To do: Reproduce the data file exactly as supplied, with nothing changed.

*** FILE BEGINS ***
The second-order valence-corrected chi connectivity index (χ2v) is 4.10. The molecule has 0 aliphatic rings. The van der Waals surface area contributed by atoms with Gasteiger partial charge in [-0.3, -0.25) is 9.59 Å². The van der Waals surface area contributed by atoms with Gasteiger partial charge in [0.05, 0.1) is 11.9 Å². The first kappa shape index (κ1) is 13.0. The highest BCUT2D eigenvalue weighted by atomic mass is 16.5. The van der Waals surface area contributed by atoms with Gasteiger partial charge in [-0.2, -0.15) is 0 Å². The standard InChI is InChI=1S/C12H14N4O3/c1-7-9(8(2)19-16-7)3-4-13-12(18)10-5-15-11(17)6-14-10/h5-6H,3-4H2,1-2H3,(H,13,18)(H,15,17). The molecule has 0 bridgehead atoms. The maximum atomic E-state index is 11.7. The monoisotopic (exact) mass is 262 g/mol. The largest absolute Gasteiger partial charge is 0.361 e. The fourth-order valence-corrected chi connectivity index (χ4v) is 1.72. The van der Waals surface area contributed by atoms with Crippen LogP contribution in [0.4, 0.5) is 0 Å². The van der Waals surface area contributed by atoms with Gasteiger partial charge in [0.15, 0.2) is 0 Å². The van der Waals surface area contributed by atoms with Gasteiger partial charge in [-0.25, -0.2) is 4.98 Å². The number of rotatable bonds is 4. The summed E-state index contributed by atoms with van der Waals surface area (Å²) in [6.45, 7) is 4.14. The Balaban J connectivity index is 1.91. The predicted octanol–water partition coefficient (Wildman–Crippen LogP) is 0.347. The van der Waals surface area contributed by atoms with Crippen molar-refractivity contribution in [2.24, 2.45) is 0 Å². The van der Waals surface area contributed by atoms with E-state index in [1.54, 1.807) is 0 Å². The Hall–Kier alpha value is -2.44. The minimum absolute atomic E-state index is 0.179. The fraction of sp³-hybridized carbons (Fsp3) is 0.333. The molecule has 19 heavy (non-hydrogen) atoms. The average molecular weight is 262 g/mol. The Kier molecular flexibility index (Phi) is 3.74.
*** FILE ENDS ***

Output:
The second-order valence-corrected chi connectivity index (χ2v) is 4.10. The molecule has 0 aliphatic rings. The van der Waals surface area contributed by atoms with Gasteiger partial charge in [-0.3, -0.25) is 9.59 Å². The van der Waals surface area contributed by atoms with Gasteiger partial charge in [0.05, 0.1) is 11.9 Å². The first kappa shape index (κ1) is 13.0. The highest BCUT2D eigenvalue weighted by atomic mass is 16.5. The van der Waals surface area contributed by atoms with Gasteiger partial charge in [-0.2, -0.15) is 0 Å². The standard InChI is InChI=1S/C12H14N4O3/c1-7-9(8(2)19-16-7)3-4-13-12(18)10-5-15-11(17)6-14-10/h5-6H,3-4H2,1-2H3,(H,13,18)(H,15,17). The molecule has 0 bridgehead atoms. The maximum atomic E-state index is 11.7. The monoisotopic (exact) mass is 262 g/mol. The largest absolute Gasteiger partial charge is 0.361 e. The fourth-order valence-corrected chi connectivity index (χ4v) is 1.72. The van der Waals surface area contributed by atoms with Crippen LogP contribution in [0.4, 0.5) is 0 Å². The van der Waals surface area contributed by atoms with Gasteiger partial charge in [0.15, 0.2) is 0 Å². The van der Waals surface area contributed by atoms with Gasteiger partial charge in [-0.25, -0.2) is 4.98 Å². The number of rotatable bonds is 4. The summed E-state index contributed by atoms with van der Waals surface area (Å²) in [6.45, 7) is 4.14. The Balaban J connectivity index is 1.91. The predicted octanol–water partition coefficient (Wildman–Crippen LogP) is 0.347. The van der Waals surface area contributed by atoms with Crippen molar-refractivity contribution in [2.24, 2.45) is 0 Å². The van der Waals surface area contributed by atoms with E-state index in [1.54, 1.807) is 0 Å². The Hall–Kier alpha value is -2.44. The minimum absolute atomic E-state index is 0.179. The fraction of sp³-hybridized carbons (Fsp3) is 0.333. The molecule has 19 heavy (non-hydrogen) atoms. The average molecular weight is 262 g/mol. The Kier molecular flexibility index (Phi) is 3.74.